Mt. Fairweather, Alaska
Many homeowners still trapped in Ameriquest loans
Foreclosure possible even for those with fraudulent mortgage terms
The Atlanta Journal-Constitution
Published on: 03/09/08
In 2004 David and Kelly Andronica were already looking into refinancing the mortgage on their four-bedroom house in Cumming when they got a call "out of the blue" from a salesman for Ameriquest.
"He was just speaking real clear and I felt like he was being real nice to me and Kelly," David Andronica recalled. "He acted like your best friend."
The Andronicas went through with a refinance with Ameriquest. They thought everything was fine until Kelly put in a call to the company to find out why their property taxes had not been paid.
Kelly said the customer service agent asked her to verify some figures from her loan application, including an annual income for Kelly in excess of $60,000.
"I haven't made that much money in my entire life," said Kelly, a 31-year-old mother of three.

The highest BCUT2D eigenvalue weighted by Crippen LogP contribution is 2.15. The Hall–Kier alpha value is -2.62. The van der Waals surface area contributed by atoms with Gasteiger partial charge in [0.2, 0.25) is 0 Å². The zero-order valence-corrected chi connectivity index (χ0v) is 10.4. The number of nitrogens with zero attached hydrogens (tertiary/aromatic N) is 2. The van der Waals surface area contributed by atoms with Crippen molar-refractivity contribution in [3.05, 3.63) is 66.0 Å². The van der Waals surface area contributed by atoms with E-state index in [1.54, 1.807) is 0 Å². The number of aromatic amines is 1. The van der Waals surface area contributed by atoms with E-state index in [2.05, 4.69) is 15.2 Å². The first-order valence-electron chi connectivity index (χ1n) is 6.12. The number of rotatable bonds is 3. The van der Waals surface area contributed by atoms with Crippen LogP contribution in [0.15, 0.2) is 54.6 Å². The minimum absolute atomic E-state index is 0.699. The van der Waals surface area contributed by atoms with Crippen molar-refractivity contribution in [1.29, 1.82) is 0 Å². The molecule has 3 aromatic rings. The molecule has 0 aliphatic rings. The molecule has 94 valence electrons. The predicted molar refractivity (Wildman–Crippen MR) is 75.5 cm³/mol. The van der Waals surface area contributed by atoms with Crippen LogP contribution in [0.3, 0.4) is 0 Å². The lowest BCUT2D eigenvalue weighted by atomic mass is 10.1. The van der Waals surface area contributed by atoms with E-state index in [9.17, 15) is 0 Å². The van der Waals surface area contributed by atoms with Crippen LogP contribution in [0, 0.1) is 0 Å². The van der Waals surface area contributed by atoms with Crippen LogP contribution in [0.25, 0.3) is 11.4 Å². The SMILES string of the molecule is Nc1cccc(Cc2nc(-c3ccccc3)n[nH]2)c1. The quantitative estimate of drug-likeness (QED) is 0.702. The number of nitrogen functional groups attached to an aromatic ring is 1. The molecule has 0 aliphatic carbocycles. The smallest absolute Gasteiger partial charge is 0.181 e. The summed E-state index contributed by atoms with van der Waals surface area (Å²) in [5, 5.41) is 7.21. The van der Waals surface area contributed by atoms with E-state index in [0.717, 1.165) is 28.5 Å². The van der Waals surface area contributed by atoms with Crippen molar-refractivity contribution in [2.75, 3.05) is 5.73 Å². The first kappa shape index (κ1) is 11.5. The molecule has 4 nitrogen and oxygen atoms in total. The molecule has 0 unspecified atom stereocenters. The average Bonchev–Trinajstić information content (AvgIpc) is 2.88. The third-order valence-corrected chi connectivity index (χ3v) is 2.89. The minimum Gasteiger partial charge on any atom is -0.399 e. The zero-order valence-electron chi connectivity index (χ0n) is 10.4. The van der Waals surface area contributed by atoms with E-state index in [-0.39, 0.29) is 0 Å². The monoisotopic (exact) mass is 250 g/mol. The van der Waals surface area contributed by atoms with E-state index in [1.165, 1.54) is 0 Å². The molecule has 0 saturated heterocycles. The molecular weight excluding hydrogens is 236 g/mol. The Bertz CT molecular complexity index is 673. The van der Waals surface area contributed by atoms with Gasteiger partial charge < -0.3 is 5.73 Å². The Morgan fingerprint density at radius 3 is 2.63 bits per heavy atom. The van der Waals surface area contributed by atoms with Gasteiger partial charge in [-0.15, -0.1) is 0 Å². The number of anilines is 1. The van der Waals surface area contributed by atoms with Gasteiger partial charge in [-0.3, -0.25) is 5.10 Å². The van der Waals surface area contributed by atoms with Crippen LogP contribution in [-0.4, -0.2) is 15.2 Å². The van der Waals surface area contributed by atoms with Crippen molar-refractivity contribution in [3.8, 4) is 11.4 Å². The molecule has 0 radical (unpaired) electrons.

Her W-2 statement, which she had supplied to the mortgage company, shows the housewife earned $1,408 working part time at a day care center.
But the Andronicas were to find worse news. They discovered they had signed for an adjustable-rate mortgage instead of the 30-year fixed rate they say they wanted. And, the appraisal Ameriquest ordered significantly overstated the home's value.
An appraiser hired by Ameriquest said the family's house was worth $283,000, much higher than the $209,000 value an appraiser hired by the Andronicas had set just two months before. David said that when he told his contact at Ameriquest that the value sounded high. "He was like 'No, everything's fine'."
Jason Farmer, who supervised the higher appraisal, said in an interview that he stood by all the home values determined by his Blue Ridge-based company. However, he said that his company stopped doing business with Ameriquest because the lender tried to inappropriately influence appraisals.
"Ameriquest was particularly bad about pressure for values," Farmer said. "A lot of times they would stipulate, 'Well, we are looking at at least this value'."
The more the Andronicas learned about Ameriquest, the worse things got. They started looking for a lawyer.
The central problem here is lack of education by the buyer and an need to deceive by the lender.
Like an athlete doing steroids, the money shufflers need that extra advantage to make a bigger buck. Sometimes it works for a while but most times the errors compound over time and you have what we have here, a shining example of American Capitalism gone bad, real bad.
Many people will suffer so a few can bake in the Caymans.